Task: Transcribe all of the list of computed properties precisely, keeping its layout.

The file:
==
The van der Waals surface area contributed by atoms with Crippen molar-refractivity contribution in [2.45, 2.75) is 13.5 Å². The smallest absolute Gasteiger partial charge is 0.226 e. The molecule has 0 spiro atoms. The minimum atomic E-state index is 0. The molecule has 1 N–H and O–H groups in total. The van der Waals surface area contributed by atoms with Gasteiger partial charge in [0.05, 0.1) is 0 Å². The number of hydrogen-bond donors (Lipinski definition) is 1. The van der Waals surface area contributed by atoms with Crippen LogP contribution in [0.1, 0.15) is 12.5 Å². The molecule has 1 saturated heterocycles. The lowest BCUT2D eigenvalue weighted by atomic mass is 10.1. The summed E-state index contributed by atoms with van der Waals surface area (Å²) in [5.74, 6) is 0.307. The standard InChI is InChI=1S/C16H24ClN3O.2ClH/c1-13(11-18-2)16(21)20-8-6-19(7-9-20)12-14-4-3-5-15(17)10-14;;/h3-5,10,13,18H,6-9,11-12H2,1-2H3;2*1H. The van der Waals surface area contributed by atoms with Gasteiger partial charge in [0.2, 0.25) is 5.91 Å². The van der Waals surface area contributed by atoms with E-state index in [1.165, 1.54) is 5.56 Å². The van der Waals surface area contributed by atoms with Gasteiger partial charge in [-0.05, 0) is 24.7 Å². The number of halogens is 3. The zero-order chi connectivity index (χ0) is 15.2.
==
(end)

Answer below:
The van der Waals surface area contributed by atoms with Crippen molar-refractivity contribution in [2.45, 2.75) is 13.5 Å². The smallest absolute Gasteiger partial charge is 0.226 e. The molecule has 0 spiro atoms. The minimum atomic E-state index is 0. The molecule has 1 N–H and O–H groups in total. The van der Waals surface area contributed by atoms with Gasteiger partial charge in [0.05, 0.1) is 0 Å². The number of hydrogen-bond donors (Lipinski definition) is 1. The van der Waals surface area contributed by atoms with Crippen LogP contribution in [0.1, 0.15) is 12.5 Å². The molecule has 1 saturated heterocycles. The lowest BCUT2D eigenvalue weighted by atomic mass is 10.1. The summed E-state index contributed by atoms with van der Waals surface area (Å²) in [5.74, 6) is 0.307. The standard InChI is InChI=1S/C16H24ClN3O.2ClH/c1-13(11-18-2)16(21)20-8-6-19(7-9-20)12-14-4-3-5-15(17)10-14;;/h3-5,10,13,18H,6-9,11-12H2,1-2H3;2*1H. The van der Waals surface area contributed by atoms with Gasteiger partial charge in [0.2, 0.25) is 5.91 Å². The van der Waals surface area contributed by atoms with E-state index in [1.165, 1.54) is 5.56 Å². The van der Waals surface area contributed by atoms with Gasteiger partial charge in [-0.05, 0) is 24.7 Å². The number of halogens is 3. The zero-order chi connectivity index (χ0) is 15.2.